Clinical trials get bad press for nothing: Experts

An increasing number of new drugs are being tested on humans all over the world, but the proportion of clinical trials is decreasing in India.

Experts said bad publicity is a major factor in discouraging the government from granting approval to new human clinical trials.

From a share of 2 per cent of clinical trials conducted world over, India's current share has dropped to 1.5 per cent.

“It is slated to go down further within months as no new trials are being launched,” said Dr Krathish Bopanna, president, Indian Society for Clinical Research (ISCR).

He was speaking at a workshop on the he clinical research industry organised by ISCR.

According to the June 2012 data on the US administration website, of the  128,726 clinical trials in 178 countries, just 1,961 studies or 1.5 per cent are being done in India.

As many as 62,436 studies (49 per cent) are being carried out in the US,  6,765 (5.2 per cent) in the United Kingdom and 3,027 (2.3 per cent) in China.

Approval takes long

“There are two reasons for the decline. Indian authorities take a long time in granting approval for the trial. On an average, the timeline for the Drug Controller General of India for approval is nine months which is very high,” said Dr Shamsher Dwivedee, senior consultant, Vidyasagar Institute of Mental Health and Neuro-Sciences (VIMHANS).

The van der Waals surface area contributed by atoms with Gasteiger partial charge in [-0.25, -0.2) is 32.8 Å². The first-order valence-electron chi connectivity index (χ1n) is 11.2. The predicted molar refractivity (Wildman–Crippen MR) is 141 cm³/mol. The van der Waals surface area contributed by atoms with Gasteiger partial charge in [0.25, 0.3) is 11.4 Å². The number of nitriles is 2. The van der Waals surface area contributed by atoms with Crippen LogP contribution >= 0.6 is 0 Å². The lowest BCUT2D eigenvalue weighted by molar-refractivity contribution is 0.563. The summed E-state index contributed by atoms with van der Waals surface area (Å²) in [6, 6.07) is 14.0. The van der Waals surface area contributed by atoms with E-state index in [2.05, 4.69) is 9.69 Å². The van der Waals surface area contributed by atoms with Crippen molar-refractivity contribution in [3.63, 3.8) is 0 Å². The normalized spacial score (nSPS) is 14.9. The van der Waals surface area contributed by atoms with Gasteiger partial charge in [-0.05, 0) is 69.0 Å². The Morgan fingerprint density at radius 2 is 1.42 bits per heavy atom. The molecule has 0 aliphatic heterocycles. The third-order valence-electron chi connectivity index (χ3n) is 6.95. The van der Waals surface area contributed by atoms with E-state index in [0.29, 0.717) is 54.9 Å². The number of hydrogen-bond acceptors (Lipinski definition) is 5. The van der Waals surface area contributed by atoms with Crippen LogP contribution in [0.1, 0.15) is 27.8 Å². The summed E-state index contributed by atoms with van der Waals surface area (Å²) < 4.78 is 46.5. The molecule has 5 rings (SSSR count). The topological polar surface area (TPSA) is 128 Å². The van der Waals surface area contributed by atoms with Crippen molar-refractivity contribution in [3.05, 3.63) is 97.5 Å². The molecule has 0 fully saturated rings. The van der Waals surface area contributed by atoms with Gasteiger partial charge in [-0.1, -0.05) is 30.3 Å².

“Also, recently there have been numerous media reports regarding deaths during clinical trials. The DGCI is scared of bad publicity,” he added.

In other Asian countries like Taiwan, Philippines and Singapore, the approval time is three months.
South Korea, which is becoming a hub of clinical trials, has a timeline of between three and six months.

Media affect

Talking about the adverse coverage  clinical trials get in the media, experts at the workshop said the issue should be looked at in a proper perspective.

“All cancer patients who participate in a study are registered as dead after the study is over because we have to calculate their survival time after administering the drugs and procedures. That should not be reported as deaths in a clinical trial,” said Dr Arun D Bhatt, executive committee member, ISCR.

‘Trials safe’

Dr Shoibal Mukherjee, chief medical officer, Quintiles, said patients in clinical trials are safer because they go through a more thorough scrutiny than the rest.

"In a particular trial on vaccines, 10 died per 1,000 infants, while the infant mortality rate in India is 47," he argued.

Dr Dwivedee said the gap between  policy and its implementation has to be reduced in the country.

The laws and regulations are strong, but due to enforcement deficits, the trials are being discredited. 

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